Hong Kong faced major disruptions to business as general strike paralysed parts of the Asian financial centre, with more than 100 flights cancelled.

Members of a group opposing the anti-government protesters retreat after clashing with people attending a demonstration in support of the city-wide strike and to call for democratic reforms in Hong Kong, China, August 5, 2019.
Members of a group opposing the anti-government protesters retreat after clashing with people attending a demonstration in support of the city-wide strike and to call for democratic reforms in Hong Kong, China, August 5, 2019. (Reuters)

Police fired tear gas at protesters in multiple parts of Hong Kong on Monday after a general strike hit transport and the city's Beijing-backed leader warned its prosperity was at risk. 

The protests surpassed earlier shows of dissent in scale and intensity, seemingly stoked by Hong Kong chief executive Carrie Lam’s refusal once again to meet any of the protesters' demands, while warning of an "extremely dangerous situation". 

What started several months ago as demonstrations over an extradition bill that would have let people be sent to mainland China for trial have grown into a much broader backlash against the city government and its political masters in Beijing. 

The protests are the greatest political threat to the former British colony’s government since it returned to Chinese rule and one of the biggest popular challenges to Chinese leader Xi Jinping since he came to power in 2012. 

Amid extensive disruptions to trains and traffic, tens of thousands of demonstrators fanned out across Hong Kong, spreading pockets of activism to most of its main three regions: Hong Kong island, Kowloon and the New Territories. 

Police stations were besieged and roads occupied.

In the evening, a group of men armed with sticks tried to attack the black-clad protesters in the North Point district.

Riot police used tear gas in districts including Wong Tai Sin, Tin Shui Wai, Tai Po, and Admiralty close to the city’s government headquarters. 

Speaking to the media for the first time in two weeks, Lam remained defiant, rejecting calls to resign, condemning violence and saying the government would be resolute.

"Such extensive disruptions in the name of certain demands or uncooperative movement has seriously undermined Hong Kong's law and order and are pushing our city, the city that we all love and many of us helped to build, to the verge of a very dangerous situation," chief executive Carrie Lam told reporters. 

TRT World's Francis Collings has this report.

China warnings

The strike –– a rare sight in a freewheeling finance hub where unions traditionally have little sway –– is aimed at showing Beijing that there is still broad public support for a protest movement that keeps hitting the streets but has so far won few concessions.

The protests in the semi-autonomous southern Chinese city were triggered by opposition to a planned extradition law but quickly evolved into a wider movement for democratic reform and a halt to eroding freedoms.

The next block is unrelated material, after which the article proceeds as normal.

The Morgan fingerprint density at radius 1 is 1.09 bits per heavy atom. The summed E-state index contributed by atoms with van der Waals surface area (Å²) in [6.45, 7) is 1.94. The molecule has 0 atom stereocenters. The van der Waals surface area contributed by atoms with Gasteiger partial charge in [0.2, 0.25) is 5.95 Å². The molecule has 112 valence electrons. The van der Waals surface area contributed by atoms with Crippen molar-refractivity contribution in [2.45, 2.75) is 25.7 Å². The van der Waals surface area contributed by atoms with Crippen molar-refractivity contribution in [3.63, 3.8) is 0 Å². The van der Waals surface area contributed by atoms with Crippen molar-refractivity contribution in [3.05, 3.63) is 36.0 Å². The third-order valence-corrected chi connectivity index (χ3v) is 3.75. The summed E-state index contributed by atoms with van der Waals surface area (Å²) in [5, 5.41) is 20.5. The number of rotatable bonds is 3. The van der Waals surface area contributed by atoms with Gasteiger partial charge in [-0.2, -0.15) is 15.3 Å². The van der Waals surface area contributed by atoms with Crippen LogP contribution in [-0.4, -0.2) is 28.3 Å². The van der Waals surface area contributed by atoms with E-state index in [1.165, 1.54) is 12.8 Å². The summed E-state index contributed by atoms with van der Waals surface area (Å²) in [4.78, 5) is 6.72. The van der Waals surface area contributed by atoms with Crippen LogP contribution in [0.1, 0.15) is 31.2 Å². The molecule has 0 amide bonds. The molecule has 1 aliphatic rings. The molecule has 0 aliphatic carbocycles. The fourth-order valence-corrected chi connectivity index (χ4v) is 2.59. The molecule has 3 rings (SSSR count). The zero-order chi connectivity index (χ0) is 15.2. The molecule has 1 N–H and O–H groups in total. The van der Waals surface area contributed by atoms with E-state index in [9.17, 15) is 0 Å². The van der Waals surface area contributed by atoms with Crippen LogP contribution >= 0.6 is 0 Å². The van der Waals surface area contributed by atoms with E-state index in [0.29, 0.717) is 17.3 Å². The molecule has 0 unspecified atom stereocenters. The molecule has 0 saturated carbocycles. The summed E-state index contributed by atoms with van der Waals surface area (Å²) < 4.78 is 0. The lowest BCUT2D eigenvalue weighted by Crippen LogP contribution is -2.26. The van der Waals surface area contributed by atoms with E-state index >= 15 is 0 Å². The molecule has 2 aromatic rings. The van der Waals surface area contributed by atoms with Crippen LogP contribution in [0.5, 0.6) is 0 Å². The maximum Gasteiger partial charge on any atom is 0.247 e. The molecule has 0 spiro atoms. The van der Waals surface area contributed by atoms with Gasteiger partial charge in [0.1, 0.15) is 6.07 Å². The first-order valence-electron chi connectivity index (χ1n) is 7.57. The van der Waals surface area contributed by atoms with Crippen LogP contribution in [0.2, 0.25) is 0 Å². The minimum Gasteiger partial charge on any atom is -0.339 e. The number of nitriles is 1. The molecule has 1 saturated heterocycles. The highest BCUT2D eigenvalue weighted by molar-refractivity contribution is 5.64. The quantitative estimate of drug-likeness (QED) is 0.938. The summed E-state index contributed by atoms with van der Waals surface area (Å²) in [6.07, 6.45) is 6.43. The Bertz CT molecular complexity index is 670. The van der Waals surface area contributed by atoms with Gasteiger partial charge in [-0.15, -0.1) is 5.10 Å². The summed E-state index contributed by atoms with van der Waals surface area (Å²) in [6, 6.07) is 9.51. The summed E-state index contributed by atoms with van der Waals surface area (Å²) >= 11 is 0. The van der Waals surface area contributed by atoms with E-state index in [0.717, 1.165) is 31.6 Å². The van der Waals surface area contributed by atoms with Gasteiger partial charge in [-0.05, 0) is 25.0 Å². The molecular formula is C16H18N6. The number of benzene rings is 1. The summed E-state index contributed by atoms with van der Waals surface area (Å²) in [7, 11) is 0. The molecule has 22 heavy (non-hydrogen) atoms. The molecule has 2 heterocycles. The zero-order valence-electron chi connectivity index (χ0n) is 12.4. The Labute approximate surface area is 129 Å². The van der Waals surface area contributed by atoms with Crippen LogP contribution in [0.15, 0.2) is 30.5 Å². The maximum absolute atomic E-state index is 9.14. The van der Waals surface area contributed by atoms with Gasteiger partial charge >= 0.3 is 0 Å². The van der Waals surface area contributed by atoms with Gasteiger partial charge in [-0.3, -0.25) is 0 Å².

Authorities in Hong Kong and Beijing have signalled a hardening stance with the Chinese military saying it is ready to quell the "intolerable" unrest if requested.

Dozens of protesters have been charged with rioting, a charge with a maximum penalty of 10 years in jail.

Over the weekend, riot police fired tear gas at protesters in multiple districts throughout Saturday and Sunday night.

The largely leaderless protest movement uses social messaging apps to coordinate.

At a press conference on Saturday, strike organisers –– many hiding their identities behind masks –– said 14,000 people from more than 20 sectors had committed to civic action on Monday.

People from all walks of life indicated plans online to either strike or phone in sick on Monday –– from civil servants and social workers to flight attendants, pilots, bus drivers and even employees of the city's Disneyland.

'Psychological barrier'

Given its reputation as a bastion for free-market capitalism, Hong Kong does not have much recent history of successful labour movements.

"There's a psychological barrier for people to strike," protester and pastor Monica Wong, 40, told AFP on Sunday as she attended a large rally. 

"I really understand how some people will face huge pressures from their supervisors."

In a statement late Sunday, Hong Kong's government warned people against joining the strike, saying it could further hamper the city's already sputtering economy. 

"Any large-scale strikes and acts of violence will affect the livelihood and economic activities of Hong Kong citizens," it said. 

Alongside the strike, protesters plan to hold rallies in seven different parts of the city, the fourth day in a row that protests have been scheduled.

The past fortnight has seen a surge in violence on both sides with police repeatedly firing rubber bullets and tear gas to disperse increasingly hostile projectile-throwing crowds.

A group of men suspected to be linked to triads –– Hong Kong's notorious gangsters –– also attacked demonstrators, putting 45 people in hospital.

Under the terms of the 1997 handover deal with Britain, Hong Kong has rights and liberties unseen on the Chinese mainland, including an independent judiciary and freedom of speech.

But many say those rights are being curtailed, citing the disappearance into mainland custody of dissident booksellers, the disqualification of prominent politicians and the jailing of pro-democracy protest leaders.

Public anger has been compounded by rising inequality and the perception that the city's distinct language and culture are being threatened by ever-closer integration with the Chinese mainland.

Source: TRTWorld and agencies